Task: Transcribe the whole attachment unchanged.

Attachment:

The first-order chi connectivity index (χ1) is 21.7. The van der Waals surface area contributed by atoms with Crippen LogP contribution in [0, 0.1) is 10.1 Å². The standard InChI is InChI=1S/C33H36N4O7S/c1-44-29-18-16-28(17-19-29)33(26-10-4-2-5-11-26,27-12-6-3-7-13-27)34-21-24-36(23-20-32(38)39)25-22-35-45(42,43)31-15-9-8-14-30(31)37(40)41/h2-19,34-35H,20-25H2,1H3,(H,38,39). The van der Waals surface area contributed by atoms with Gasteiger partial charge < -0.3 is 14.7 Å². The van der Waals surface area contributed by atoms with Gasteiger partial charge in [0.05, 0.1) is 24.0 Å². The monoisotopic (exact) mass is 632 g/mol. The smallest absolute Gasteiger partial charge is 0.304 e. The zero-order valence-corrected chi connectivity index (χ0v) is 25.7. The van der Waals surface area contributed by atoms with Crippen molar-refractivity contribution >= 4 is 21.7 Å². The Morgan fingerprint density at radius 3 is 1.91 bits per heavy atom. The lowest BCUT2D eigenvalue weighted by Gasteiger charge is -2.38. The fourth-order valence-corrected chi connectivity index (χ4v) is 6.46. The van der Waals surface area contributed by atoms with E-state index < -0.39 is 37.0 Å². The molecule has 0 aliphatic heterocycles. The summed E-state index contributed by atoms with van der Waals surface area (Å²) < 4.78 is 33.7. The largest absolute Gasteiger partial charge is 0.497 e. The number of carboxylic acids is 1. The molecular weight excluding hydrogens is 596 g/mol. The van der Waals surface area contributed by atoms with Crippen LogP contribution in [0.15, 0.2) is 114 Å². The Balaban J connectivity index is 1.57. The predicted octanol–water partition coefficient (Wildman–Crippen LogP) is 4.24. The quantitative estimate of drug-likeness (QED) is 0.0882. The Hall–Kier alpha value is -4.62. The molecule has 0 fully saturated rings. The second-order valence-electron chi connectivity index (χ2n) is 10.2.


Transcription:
The first-order chi connectivity index (χ1) is 21.7. The van der Waals surface area contributed by atoms with Crippen LogP contribution in [0, 0.1) is 10.1 Å². The standard InChI is InChI=1S/C33H36N4O7S/c1-44-29-18-16-28(17-19-29)33(26-10-4-2-5-11-26,27-12-6-3-7-13-27)34-21-24-36(23-20-32(38)39)25-22-35-45(42,43)31-15-9-8-14-30(31)37(40)41/h2-19,34-35H,20-25H2,1H3,(H,38,39). The van der Waals surface area contributed by atoms with Gasteiger partial charge < -0.3 is 14.7 Å². The van der Waals surface area contributed by atoms with Gasteiger partial charge in [0.05, 0.1) is 24.0 Å². The monoisotopic (exact) mass is 632 g/mol. The smallest absolute Gasteiger partial charge is 0.304 e. The zero-order valence-corrected chi connectivity index (χ0v) is 25.7. The van der Waals surface area contributed by atoms with Crippen molar-refractivity contribution >= 4 is 21.7 Å². The Morgan fingerprint density at radius 3 is 1.91 bits per heavy atom. The lowest BCUT2D eigenvalue weighted by Gasteiger charge is -2.38. The fourth-order valence-corrected chi connectivity index (χ4v) is 6.46. The van der Waals surface area contributed by atoms with E-state index < -0.39 is 37.0 Å². The molecule has 0 aliphatic heterocycles. The summed E-state index contributed by atoms with van der Waals surface area (Å²) < 4.78 is 33.7. The largest absolute Gasteiger partial charge is 0.497 e. The number of carboxylic acids is 1. The molecular weight excluding hydrogens is 596 g/mol. The van der Waals surface area contributed by atoms with Crippen LogP contribution in [0.15, 0.2) is 114 Å². The Balaban J connectivity index is 1.57. The predicted octanol–water partition coefficient (Wildman–Crippen LogP) is 4.24. The quantitative estimate of drug-likeness (QED) is 0.0882. The Hall–Kier alpha value is -4.62. The molecule has 0 fully saturated rings. The second-order valence-electron chi connectivity index (χ2n) is 10.2.